Little is a plus run blocker for a left tackle. He is a fighter who has some nastiness to him. He definitely is not a finesse left tackle who shies away from getting violent with defenders. Little can get into the chest of defensive linemen and get a push on them at times. At other times, he uses his length to turn and manipulate defenders to keep them out of the play. In the ground game, Little could stand to improve his ability to stay on his feet. Too often, he stumbles and falls to a knee at the second level or trying to push a defender.

  5. Cade Mays*, OT/G, Tennessee
    Height: 6-6. Weight: 318.
    Projected 40 Time: 5.10.
    Projected Round (2021): 1-3.

    2/17/20: Mays was a good starter on Georgia’s all-star offensive line in 2019 and could have been the replacement for Andrew Thomas at left tackle for 2020, but Mays decided to transfer to Tennessee.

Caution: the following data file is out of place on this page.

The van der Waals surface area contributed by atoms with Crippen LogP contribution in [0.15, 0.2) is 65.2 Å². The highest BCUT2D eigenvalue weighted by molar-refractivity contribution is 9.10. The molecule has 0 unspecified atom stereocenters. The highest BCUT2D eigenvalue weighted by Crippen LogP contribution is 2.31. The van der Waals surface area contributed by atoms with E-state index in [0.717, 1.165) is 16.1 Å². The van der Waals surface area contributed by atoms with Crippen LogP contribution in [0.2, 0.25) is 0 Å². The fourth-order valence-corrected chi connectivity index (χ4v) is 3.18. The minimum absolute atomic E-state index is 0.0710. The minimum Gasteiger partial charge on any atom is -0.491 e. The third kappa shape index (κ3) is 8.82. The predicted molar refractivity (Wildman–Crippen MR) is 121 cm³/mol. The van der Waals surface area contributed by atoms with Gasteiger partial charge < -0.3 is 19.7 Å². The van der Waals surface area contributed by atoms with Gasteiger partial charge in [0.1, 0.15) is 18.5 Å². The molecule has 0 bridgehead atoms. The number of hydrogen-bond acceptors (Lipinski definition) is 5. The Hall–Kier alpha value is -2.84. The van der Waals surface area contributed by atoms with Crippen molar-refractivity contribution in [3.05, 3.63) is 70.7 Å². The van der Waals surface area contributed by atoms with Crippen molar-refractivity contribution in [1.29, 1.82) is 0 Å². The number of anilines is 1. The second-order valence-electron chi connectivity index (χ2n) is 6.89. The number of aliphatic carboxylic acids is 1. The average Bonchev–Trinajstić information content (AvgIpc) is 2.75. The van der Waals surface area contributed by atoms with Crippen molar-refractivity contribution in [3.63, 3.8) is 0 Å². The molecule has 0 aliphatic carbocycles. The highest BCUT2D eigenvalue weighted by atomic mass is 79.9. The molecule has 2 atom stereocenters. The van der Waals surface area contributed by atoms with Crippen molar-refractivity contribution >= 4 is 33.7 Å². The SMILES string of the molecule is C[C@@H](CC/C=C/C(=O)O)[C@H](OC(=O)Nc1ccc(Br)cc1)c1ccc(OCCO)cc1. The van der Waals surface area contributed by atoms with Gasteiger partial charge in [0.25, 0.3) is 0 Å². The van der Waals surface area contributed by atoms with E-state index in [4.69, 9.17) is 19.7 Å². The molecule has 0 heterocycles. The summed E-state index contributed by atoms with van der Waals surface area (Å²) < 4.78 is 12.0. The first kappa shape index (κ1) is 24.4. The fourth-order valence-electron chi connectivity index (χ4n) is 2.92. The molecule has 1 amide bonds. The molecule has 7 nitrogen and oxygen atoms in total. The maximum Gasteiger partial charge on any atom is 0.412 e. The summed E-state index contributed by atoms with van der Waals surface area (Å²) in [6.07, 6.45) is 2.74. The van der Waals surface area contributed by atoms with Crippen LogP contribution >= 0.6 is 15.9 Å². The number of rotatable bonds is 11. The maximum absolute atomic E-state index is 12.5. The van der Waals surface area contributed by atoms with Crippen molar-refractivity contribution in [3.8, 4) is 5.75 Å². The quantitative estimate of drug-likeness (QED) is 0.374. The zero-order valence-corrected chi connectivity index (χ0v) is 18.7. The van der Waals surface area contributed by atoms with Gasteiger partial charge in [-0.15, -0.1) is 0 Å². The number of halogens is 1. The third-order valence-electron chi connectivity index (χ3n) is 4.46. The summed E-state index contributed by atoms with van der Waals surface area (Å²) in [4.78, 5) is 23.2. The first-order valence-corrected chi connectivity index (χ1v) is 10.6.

Mays started seven games as a freshman in 2018 while also dealing with injuries. With his versatile size, Mays could fit at guard or tackle, and it will be interesting to see where he settles in at Tennessee. Mays is a strong run blocker with good size to create a push at the point of attack.

  6. Jalen Mayfield*, OT, Michigan
    Height: 6-5. Weight: 319.
    Projected 40 Time: 5.16.
    Projected Round (2021): 1-3.

  7. Trey Smith, OT/G, Tennessee
    Height: 6-6. Weight: 320.
    Projected 40 Time: 5.32.
    Projected Round (2021): 2-3.

    2/17/20: Smith returned to the field 2019 and was a solid left guard for Tennessee. It was a wise decision to return for his senior year and show that the blood-clot issue is behind him so NFL teams will have less of a concern there after two healthy seasons.